“FOR THREE YEARS I NEVER STOPPED WARNING YOU DAY AND NIGHT (v. 31).” Paul did not seek popularity in his messages, sticking to the truth even to the degree that his messages consisted of warnings.
The purpose of this meeting was for Paul to transfer his authority in leading the church to the ELDERS (25-32). They would lead the church from now on.
“NONE OF YOU…WILL EVER SEE ME AGAIN (25).” In v. 22 Paul declared his uncertainty about what would happen to him in Jerusalem but he was certain he would never return to Ephesus. That’s why he went to all this trouble to prepare the ELDERS to take over for him.
On the basis of the integrity of his service (27), Paul announced the church was no longer his responsibility: “I AM INNOCENT OF THE BLOOD OF ALL MEN (26).” This comment reflects Ezekiel 3:17-21 where the prophet was told his responsibility by the figure of the watchman on the wall is responsible to give a warning of danger. He is then not responsible for anyone who refuses to heed the warning and act appropriately. Because Paul DID NOT HESITATE to give this warning, his responsibility is ended. He can leave Ephesus and never return with a clear conscience.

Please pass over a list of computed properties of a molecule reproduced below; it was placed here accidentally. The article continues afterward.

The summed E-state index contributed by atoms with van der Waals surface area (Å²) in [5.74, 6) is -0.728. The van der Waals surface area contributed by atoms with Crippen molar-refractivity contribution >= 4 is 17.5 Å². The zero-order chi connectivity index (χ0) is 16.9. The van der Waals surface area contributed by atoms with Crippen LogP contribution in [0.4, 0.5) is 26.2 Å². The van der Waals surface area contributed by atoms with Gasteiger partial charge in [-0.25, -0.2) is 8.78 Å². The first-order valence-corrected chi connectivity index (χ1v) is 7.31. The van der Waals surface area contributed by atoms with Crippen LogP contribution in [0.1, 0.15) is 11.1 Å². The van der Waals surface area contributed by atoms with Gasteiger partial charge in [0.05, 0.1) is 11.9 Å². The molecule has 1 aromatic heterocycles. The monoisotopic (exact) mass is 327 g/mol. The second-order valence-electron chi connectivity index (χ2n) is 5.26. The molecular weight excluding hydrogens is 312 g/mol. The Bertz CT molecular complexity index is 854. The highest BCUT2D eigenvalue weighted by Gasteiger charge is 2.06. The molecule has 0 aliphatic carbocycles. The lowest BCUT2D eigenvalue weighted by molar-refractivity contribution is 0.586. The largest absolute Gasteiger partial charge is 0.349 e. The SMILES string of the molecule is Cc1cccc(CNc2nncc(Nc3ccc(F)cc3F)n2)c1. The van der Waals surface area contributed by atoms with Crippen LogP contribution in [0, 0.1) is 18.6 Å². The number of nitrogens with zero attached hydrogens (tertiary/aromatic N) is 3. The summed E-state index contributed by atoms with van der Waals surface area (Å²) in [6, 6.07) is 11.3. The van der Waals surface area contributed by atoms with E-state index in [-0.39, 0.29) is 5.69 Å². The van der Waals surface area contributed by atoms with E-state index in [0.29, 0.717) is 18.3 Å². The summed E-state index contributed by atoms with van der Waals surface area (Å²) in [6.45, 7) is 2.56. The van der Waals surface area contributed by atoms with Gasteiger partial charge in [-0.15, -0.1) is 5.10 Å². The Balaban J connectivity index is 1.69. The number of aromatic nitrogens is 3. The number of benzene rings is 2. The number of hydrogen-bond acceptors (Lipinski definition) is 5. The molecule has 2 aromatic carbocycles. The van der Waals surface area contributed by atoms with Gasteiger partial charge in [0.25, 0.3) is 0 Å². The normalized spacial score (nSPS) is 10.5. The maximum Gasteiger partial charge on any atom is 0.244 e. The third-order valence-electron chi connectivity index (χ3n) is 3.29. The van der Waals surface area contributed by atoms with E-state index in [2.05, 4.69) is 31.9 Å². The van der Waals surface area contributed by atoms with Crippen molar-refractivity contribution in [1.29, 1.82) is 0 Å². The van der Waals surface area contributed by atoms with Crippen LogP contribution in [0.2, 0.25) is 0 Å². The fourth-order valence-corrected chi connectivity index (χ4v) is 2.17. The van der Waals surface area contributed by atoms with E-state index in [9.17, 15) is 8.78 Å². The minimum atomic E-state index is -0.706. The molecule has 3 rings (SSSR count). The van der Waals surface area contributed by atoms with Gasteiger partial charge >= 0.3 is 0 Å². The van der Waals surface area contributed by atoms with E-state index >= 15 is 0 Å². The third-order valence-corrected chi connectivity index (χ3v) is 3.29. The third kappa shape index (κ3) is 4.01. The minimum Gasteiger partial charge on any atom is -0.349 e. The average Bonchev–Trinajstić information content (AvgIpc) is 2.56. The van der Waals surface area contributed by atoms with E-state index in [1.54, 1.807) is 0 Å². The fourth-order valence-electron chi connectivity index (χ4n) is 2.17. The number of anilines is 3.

Paul made the ELDERS responsible for the church in Ephesus (28). He called them OVERSEERS and SHEPHERDS, in charge and in care of the membership. He stated that the HOLY SPIRIT had put them in these positions. The value of the church (and thereby the seriousness of their responsibility) is not overstated when Paul reminded them that Christ bought the Church WITH HIS BLOOD. He warned them that their service would be fraught with trials (29-31); they would have occasion for tears of their own.